Justice Antonin Scalia told Bender it was a "great leap" to say that the funds are "government funds."
He pointed out that the money is generated from a tax credit. "This money has never been in government coffers," Scalia said.
Justice Anthony Kennedy also expressed some skepticism. "I have some difficulty that any money that the government doesn't take from me is still the government's money."
Bender held fast to his argument, saying, "If there were no state income tax, there would be no tax credit program."
In the audience today was Pastor Glenn Dennard, a parent whose children received scholarships from one of the STOs, called the Arizona School Choice Trust.
Since 1998, Dennard and his wife, Rhonda, have taken advantage of the law that allowed five of their six children to attend private school.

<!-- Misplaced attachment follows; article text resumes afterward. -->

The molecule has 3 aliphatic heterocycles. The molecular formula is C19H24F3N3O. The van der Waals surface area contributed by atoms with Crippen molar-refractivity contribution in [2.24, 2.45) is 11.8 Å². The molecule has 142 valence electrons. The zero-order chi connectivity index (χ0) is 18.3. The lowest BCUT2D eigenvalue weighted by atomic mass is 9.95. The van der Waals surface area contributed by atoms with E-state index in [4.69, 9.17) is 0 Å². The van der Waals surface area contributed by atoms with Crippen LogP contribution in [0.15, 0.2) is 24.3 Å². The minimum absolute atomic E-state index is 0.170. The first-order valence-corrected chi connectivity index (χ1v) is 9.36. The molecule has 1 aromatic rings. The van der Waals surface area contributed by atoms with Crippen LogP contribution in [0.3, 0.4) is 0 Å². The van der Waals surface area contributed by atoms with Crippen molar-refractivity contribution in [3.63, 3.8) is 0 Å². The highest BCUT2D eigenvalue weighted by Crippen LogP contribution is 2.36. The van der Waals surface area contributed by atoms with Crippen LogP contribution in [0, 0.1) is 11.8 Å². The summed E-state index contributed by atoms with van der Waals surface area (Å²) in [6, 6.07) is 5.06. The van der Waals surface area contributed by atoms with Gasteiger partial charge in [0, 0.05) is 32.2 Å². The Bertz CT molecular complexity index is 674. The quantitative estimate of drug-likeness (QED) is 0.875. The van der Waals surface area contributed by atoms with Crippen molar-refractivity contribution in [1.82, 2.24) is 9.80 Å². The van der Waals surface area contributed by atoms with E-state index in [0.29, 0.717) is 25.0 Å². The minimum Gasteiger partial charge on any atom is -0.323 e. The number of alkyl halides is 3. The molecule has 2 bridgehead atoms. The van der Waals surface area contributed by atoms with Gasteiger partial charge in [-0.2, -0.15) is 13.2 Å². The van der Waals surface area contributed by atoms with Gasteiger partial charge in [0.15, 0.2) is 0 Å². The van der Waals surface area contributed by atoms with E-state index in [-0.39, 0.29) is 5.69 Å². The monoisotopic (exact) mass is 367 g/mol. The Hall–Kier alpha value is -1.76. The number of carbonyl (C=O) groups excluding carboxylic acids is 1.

"When I learned about the program," he said before the Supreme Court hearing, "I said, 'What a blessing,' an organization with the sole purpose of allowing people who wouldn't ordinarily have access to the best schools, access to the best."
Timothy D. Keller, an attorney for the Institute for Justice, represents the Dennards. "These are real children, the court's decision will have real consequences on their educational futures," he said.
"It means a tremendous amount to the parents participating in this program to be able to choose the school that will best meet their child's unique educational needs. "
The Court will decide the case by the spring.